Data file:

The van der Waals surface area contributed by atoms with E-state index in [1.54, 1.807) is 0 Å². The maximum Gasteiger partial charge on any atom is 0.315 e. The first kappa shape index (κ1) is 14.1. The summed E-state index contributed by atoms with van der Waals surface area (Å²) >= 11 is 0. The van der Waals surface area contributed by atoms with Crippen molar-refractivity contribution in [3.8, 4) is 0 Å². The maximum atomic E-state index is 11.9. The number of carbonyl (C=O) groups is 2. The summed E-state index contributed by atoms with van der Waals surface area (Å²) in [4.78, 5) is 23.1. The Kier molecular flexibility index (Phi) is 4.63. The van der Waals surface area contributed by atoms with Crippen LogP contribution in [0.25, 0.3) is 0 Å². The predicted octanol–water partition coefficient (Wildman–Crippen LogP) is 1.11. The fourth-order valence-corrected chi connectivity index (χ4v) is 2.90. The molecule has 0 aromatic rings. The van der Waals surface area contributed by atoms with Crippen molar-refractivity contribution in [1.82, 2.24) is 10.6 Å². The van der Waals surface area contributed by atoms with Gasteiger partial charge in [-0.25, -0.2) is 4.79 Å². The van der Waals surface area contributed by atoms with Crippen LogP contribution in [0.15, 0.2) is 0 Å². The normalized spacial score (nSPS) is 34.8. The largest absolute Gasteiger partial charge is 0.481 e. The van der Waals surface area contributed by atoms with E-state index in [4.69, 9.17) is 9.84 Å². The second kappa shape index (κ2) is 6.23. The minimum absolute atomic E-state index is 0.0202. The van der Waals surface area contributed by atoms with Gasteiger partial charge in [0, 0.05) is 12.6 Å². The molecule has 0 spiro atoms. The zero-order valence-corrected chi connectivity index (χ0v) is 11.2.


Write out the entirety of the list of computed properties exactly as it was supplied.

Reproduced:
The van der Waals surface area contributed by atoms with E-state index in [1.54, 1.807) is 0 Å². The maximum Gasteiger partial charge on any atom is 0.315 e. The first kappa shape index (κ1) is 14.1. The summed E-state index contributed by atoms with van der Waals surface area (Å²) >= 11 is 0. The van der Waals surface area contributed by atoms with Crippen molar-refractivity contribution in [3.8, 4) is 0 Å². The maximum atomic E-state index is 11.9. The number of carbonyl (C=O) groups is 2. The summed E-state index contributed by atoms with van der Waals surface area (Å²) in [4.78, 5) is 23.1. The Kier molecular flexibility index (Phi) is 4.63. The van der Waals surface area contributed by atoms with Crippen LogP contribution in [0.25, 0.3) is 0 Å². The predicted octanol–water partition coefficient (Wildman–Crippen LogP) is 1.11. The fourth-order valence-corrected chi connectivity index (χ4v) is 2.90. The molecule has 0 aromatic rings. The van der Waals surface area contributed by atoms with Crippen molar-refractivity contribution in [1.82, 2.24) is 10.6 Å². The van der Waals surface area contributed by atoms with Gasteiger partial charge in [-0.25, -0.2) is 4.79 Å². The van der Waals surface area contributed by atoms with Crippen LogP contribution in [0.15, 0.2) is 0 Å². The normalized spacial score (nSPS) is 34.8. The largest absolute Gasteiger partial charge is 0.481 e. The van der Waals surface area contributed by atoms with E-state index in [4.69, 9.17) is 9.84 Å². The second kappa shape index (κ2) is 6.23. The minimum absolute atomic E-state index is 0.0202. The van der Waals surface area contributed by atoms with Gasteiger partial charge in [0, 0.05) is 12.6 Å². The molecule has 0 spiro atoms. The zero-order valence-corrected chi connectivity index (χ0v) is 11.2.